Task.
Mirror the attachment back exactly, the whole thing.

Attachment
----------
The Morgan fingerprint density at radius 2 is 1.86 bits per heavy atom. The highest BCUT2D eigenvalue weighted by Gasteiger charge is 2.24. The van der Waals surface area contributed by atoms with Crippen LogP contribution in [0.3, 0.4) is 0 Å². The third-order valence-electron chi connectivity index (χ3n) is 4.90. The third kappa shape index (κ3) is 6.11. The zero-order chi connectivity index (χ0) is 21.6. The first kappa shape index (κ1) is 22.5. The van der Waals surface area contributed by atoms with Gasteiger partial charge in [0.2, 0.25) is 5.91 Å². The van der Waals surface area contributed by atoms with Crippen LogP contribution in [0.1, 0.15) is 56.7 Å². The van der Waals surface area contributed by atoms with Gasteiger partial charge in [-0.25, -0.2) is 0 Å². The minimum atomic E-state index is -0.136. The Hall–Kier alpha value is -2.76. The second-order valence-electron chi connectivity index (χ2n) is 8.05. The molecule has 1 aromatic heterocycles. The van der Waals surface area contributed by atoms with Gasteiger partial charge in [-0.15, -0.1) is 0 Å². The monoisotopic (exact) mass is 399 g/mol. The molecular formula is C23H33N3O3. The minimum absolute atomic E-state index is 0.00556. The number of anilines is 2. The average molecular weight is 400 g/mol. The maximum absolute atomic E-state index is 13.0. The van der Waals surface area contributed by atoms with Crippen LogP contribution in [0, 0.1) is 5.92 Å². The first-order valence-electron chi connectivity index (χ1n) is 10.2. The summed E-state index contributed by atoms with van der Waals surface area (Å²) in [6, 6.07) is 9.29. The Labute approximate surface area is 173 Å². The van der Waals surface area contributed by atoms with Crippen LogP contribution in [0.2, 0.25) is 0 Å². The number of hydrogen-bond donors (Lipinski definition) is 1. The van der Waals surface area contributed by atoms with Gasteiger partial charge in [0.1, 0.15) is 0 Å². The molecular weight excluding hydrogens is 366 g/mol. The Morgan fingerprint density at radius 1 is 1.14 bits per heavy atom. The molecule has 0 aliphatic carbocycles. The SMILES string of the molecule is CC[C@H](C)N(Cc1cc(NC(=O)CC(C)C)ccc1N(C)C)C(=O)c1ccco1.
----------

The Morgan fingerprint density at radius 2 is 1.86 bits per heavy atom. The highest BCUT2D eigenvalue weighted by Gasteiger charge is 2.24. The van der Waals surface area contributed by atoms with Crippen LogP contribution in [0.3, 0.4) is 0 Å². The third-order valence-electron chi connectivity index (χ3n) is 4.90. The third kappa shape index (κ3) is 6.11. The zero-order chi connectivity index (χ0) is 21.6. The first kappa shape index (κ1) is 22.5. The van der Waals surface area contributed by atoms with Gasteiger partial charge in [0.2, 0.25) is 5.91 Å². The van der Waals surface area contributed by atoms with Crippen LogP contribution in [0.1, 0.15) is 56.7 Å². The van der Waals surface area contributed by atoms with Gasteiger partial charge in [-0.25, -0.2) is 0 Å². The minimum atomic E-state index is -0.136. The Hall–Kier alpha value is -2.76. The second-order valence-electron chi connectivity index (χ2n) is 8.05. The molecule has 1 aromatic heterocycles. The van der Waals surface area contributed by atoms with Gasteiger partial charge in [-0.15, -0.1) is 0 Å². The monoisotopic (exact) mass is 399 g/mol. The molecular formula is C23H33N3O3. The minimum absolute atomic E-state index is 0.00556. The number of anilines is 2. The average molecular weight is 400 g/mol. The maximum absolute atomic E-state index is 13.0. The van der Waals surface area contributed by atoms with Crippen LogP contribution in [0, 0.1) is 5.92 Å². The first-order valence-electron chi connectivity index (χ1n) is 10.2. The summed E-state index contributed by atoms with van der Waals surface area (Å²) in [6, 6.07) is 9.29. The Labute approximate surface area is 173 Å². The van der Waals surface area contributed by atoms with Crippen LogP contribution in [0.2, 0.25) is 0 Å². The number of hydrogen-bond donors (Lipinski definition) is 1. The van der Waals surface area contributed by atoms with Gasteiger partial charge in [0.1, 0.15) is 0 Å². The molecular weight excluding hydrogens is 366 g/mol. The Morgan fingerprint density at radius 1 is 1.14 bits per heavy atom. The molecule has 0 aliphatic carbocycles. The SMILES string of the molecule is CC[C@H](C)N(Cc1cc(NC(=O)CC(C)C)ccc1N(C)C)C(=O)c1ccco1.